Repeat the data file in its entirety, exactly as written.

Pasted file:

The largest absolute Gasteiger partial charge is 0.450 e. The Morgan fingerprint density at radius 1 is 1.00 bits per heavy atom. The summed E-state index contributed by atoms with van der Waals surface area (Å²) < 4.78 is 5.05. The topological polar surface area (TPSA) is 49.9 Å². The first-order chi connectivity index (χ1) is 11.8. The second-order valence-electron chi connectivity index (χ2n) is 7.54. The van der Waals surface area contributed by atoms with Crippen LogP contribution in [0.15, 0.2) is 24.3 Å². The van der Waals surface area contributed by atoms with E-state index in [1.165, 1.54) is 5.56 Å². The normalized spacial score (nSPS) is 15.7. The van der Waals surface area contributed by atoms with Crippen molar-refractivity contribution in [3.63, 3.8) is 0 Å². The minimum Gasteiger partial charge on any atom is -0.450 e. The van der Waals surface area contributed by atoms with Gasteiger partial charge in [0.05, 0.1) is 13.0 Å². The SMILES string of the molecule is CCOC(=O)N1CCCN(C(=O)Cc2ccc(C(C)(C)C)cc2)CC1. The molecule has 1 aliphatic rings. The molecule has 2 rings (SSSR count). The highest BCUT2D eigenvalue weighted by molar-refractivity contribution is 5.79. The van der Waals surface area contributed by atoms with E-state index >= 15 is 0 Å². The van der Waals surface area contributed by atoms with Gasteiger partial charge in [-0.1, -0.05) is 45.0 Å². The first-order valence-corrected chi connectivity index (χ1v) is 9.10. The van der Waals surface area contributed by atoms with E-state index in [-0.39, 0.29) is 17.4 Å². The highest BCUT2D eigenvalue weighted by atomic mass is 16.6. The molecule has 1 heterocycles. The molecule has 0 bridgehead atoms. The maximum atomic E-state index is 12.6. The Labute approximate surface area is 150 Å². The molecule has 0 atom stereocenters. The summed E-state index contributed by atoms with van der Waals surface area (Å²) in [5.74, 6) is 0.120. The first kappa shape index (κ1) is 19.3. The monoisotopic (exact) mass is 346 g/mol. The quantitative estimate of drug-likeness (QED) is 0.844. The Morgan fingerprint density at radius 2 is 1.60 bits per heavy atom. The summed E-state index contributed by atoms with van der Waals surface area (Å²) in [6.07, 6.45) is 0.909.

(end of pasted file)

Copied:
The largest absolute Gasteiger partial charge is 0.450 e. The Morgan fingerprint density at radius 1 is 1.00 bits per heavy atom. The summed E-state index contributed by atoms with van der Waals surface area (Å²) < 4.78 is 5.05. The topological polar surface area (TPSA) is 49.9 Å². The first-order chi connectivity index (χ1) is 11.8. The second-order valence-electron chi connectivity index (χ2n) is 7.54. The van der Waals surface area contributed by atoms with Crippen LogP contribution in [0.15, 0.2) is 24.3 Å². The van der Waals surface area contributed by atoms with E-state index in [1.165, 1.54) is 5.56 Å². The normalized spacial score (nSPS) is 15.7. The van der Waals surface area contributed by atoms with Crippen molar-refractivity contribution in [3.63, 3.8) is 0 Å². The minimum Gasteiger partial charge on any atom is -0.450 e. The van der Waals surface area contributed by atoms with Gasteiger partial charge in [0.05, 0.1) is 13.0 Å². The SMILES string of the molecule is CCOC(=O)N1CCCN(C(=O)Cc2ccc(C(C)(C)C)cc2)CC1. The molecule has 1 aliphatic rings. The molecule has 2 rings (SSSR count). The highest BCUT2D eigenvalue weighted by molar-refractivity contribution is 5.79. The van der Waals surface area contributed by atoms with E-state index >= 15 is 0 Å². The van der Waals surface area contributed by atoms with Gasteiger partial charge in [-0.1, -0.05) is 45.0 Å². The first-order valence-corrected chi connectivity index (χ1v) is 9.10. The van der Waals surface area contributed by atoms with E-state index in [-0.39, 0.29) is 17.4 Å². The highest BCUT2D eigenvalue weighted by atomic mass is 16.6. The molecule has 1 heterocycles. The molecule has 0 bridgehead atoms. The maximum atomic E-state index is 12.6. The Labute approximate surface area is 150 Å². The molecule has 0 atom stereocenters. The summed E-state index contributed by atoms with van der Waals surface area (Å²) in [5.74, 6) is 0.120. The first kappa shape index (κ1) is 19.3. The monoisotopic (exact) mass is 346 g/mol. The quantitative estimate of drug-likeness (QED) is 0.844. The Morgan fingerprint density at radius 2 is 1.60 bits per heavy atom. The summed E-state index contributed by atoms with van der Waals surface area (Å²) in [6.07, 6.45) is 0.909.